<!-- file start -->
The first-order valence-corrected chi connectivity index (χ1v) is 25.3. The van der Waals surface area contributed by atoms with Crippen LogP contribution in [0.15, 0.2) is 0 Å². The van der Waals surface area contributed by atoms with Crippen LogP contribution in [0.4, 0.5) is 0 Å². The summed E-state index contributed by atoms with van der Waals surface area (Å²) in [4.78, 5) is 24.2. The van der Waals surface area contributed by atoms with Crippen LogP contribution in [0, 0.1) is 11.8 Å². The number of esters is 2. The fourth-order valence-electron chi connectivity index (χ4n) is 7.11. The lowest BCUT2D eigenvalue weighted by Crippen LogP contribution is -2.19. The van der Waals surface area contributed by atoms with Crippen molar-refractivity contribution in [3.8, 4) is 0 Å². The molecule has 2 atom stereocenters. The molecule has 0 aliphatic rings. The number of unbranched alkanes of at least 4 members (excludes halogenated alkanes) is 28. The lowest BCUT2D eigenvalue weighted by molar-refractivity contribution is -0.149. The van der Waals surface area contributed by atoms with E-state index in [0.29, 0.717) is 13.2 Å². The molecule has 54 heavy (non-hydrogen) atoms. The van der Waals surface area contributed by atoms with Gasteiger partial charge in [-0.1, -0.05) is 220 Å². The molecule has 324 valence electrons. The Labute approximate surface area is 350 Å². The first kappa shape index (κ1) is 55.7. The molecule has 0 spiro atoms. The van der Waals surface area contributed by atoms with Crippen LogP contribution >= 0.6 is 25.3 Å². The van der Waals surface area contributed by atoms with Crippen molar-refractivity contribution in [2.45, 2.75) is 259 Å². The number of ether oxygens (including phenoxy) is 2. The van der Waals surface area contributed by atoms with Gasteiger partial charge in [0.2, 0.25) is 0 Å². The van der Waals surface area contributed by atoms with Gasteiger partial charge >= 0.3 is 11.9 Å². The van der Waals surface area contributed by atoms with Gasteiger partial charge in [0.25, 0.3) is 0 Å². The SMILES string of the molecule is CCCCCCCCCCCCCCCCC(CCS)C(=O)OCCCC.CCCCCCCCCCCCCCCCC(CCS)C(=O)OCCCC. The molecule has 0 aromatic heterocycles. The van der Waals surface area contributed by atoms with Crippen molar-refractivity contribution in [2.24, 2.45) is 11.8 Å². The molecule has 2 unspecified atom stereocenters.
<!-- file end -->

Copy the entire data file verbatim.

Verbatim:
The first-order valence-corrected chi connectivity index (χ1v) is 25.3. The van der Waals surface area contributed by atoms with Crippen LogP contribution in [0.15, 0.2) is 0 Å². The van der Waals surface area contributed by atoms with Crippen LogP contribution in [0.4, 0.5) is 0 Å². The summed E-state index contributed by atoms with van der Waals surface area (Å²) in [4.78, 5) is 24.2. The van der Waals surface area contributed by atoms with Crippen LogP contribution in [0, 0.1) is 11.8 Å². The number of esters is 2. The fourth-order valence-electron chi connectivity index (χ4n) is 7.11. The lowest BCUT2D eigenvalue weighted by Crippen LogP contribution is -2.19. The van der Waals surface area contributed by atoms with Crippen molar-refractivity contribution in [3.8, 4) is 0 Å². The molecule has 2 atom stereocenters. The molecule has 0 aliphatic rings. The number of unbranched alkanes of at least 4 members (excludes halogenated alkanes) is 28. The lowest BCUT2D eigenvalue weighted by molar-refractivity contribution is -0.149. The van der Waals surface area contributed by atoms with E-state index in [0.29, 0.717) is 13.2 Å². The molecule has 54 heavy (non-hydrogen) atoms. The van der Waals surface area contributed by atoms with Gasteiger partial charge in [-0.1, -0.05) is 220 Å². The molecule has 324 valence electrons. The Labute approximate surface area is 350 Å². The first kappa shape index (κ1) is 55.7. The molecule has 0 spiro atoms. The van der Waals surface area contributed by atoms with Crippen LogP contribution >= 0.6 is 25.3 Å². The van der Waals surface area contributed by atoms with Crippen molar-refractivity contribution in [2.45, 2.75) is 259 Å². The number of ether oxygens (including phenoxy) is 2. The van der Waals surface area contributed by atoms with Gasteiger partial charge in [0.2, 0.25) is 0 Å². The van der Waals surface area contributed by atoms with Gasteiger partial charge >= 0.3 is 11.9 Å². The van der Waals surface area contributed by atoms with Gasteiger partial charge in [0.25, 0.3) is 0 Å². The SMILES string of the molecule is CCCCCCCCCCCCCCCCC(CCS)C(=O)OCCCC.CCCCCCCCCCCCCCCCC(CCS)C(=O)OCCCC. The molecule has 0 aromatic heterocycles. The van der Waals surface area contributed by atoms with Crippen molar-refractivity contribution in [2.24, 2.45) is 11.8 Å². The molecule has 2 unspecified atom stereocenters.